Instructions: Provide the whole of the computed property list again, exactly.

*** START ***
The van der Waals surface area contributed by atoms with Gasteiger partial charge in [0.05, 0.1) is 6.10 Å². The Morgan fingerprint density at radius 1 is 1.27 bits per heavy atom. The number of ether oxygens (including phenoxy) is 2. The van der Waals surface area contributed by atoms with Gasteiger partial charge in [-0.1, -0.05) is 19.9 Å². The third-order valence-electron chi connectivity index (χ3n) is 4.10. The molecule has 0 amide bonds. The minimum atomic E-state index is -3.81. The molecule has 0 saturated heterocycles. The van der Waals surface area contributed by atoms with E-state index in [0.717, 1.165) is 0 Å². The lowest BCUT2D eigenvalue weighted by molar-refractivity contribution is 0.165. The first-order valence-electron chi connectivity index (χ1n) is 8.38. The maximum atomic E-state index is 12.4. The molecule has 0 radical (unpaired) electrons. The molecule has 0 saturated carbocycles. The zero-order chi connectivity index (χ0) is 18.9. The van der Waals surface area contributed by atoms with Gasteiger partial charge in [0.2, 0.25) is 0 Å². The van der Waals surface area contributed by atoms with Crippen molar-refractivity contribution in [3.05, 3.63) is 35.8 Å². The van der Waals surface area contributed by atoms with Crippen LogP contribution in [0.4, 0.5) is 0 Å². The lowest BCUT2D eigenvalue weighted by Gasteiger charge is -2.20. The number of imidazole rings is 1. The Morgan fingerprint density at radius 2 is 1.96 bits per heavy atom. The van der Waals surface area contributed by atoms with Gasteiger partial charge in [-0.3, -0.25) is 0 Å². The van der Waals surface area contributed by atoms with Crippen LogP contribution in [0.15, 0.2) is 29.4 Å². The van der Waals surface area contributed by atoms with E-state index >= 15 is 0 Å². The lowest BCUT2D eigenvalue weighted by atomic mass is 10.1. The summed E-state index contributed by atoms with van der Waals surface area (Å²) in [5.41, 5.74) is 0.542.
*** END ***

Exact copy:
The van der Waals surface area contributed by atoms with Gasteiger partial charge in [0.05, 0.1) is 6.10 Å². The Morgan fingerprint density at radius 1 is 1.27 bits per heavy atom. The number of ether oxygens (including phenoxy) is 2. The van der Waals surface area contributed by atoms with Gasteiger partial charge in [-0.1, -0.05) is 19.9 Å². The third-order valence-electron chi connectivity index (χ3n) is 4.10. The molecule has 0 amide bonds. The minimum atomic E-state index is -3.81. The molecule has 0 saturated heterocycles. The van der Waals surface area contributed by atoms with E-state index in [0.717, 1.165) is 0 Å². The lowest BCUT2D eigenvalue weighted by molar-refractivity contribution is 0.165. The first-order valence-electron chi connectivity index (χ1n) is 8.38. The maximum atomic E-state index is 12.4. The molecule has 0 radical (unpaired) electrons. The molecule has 0 saturated carbocycles. The zero-order chi connectivity index (χ0) is 18.9. The van der Waals surface area contributed by atoms with Gasteiger partial charge in [0.2, 0.25) is 0 Å². The van der Waals surface area contributed by atoms with Crippen molar-refractivity contribution in [3.05, 3.63) is 35.8 Å². The van der Waals surface area contributed by atoms with Crippen LogP contribution in [0.4, 0.5) is 0 Å². The lowest BCUT2D eigenvalue weighted by Gasteiger charge is -2.20. The number of imidazole rings is 1. The Morgan fingerprint density at radius 2 is 1.96 bits per heavy atom. The van der Waals surface area contributed by atoms with Gasteiger partial charge in [-0.3, -0.25) is 0 Å². The van der Waals surface area contributed by atoms with Crippen LogP contribution in [0.15, 0.2) is 29.4 Å². The van der Waals surface area contributed by atoms with E-state index >= 15 is 0 Å². The lowest BCUT2D eigenvalue weighted by atomic mass is 10.1. The summed E-state index contributed by atoms with van der Waals surface area (Å²) in [5.41, 5.74) is 0.542.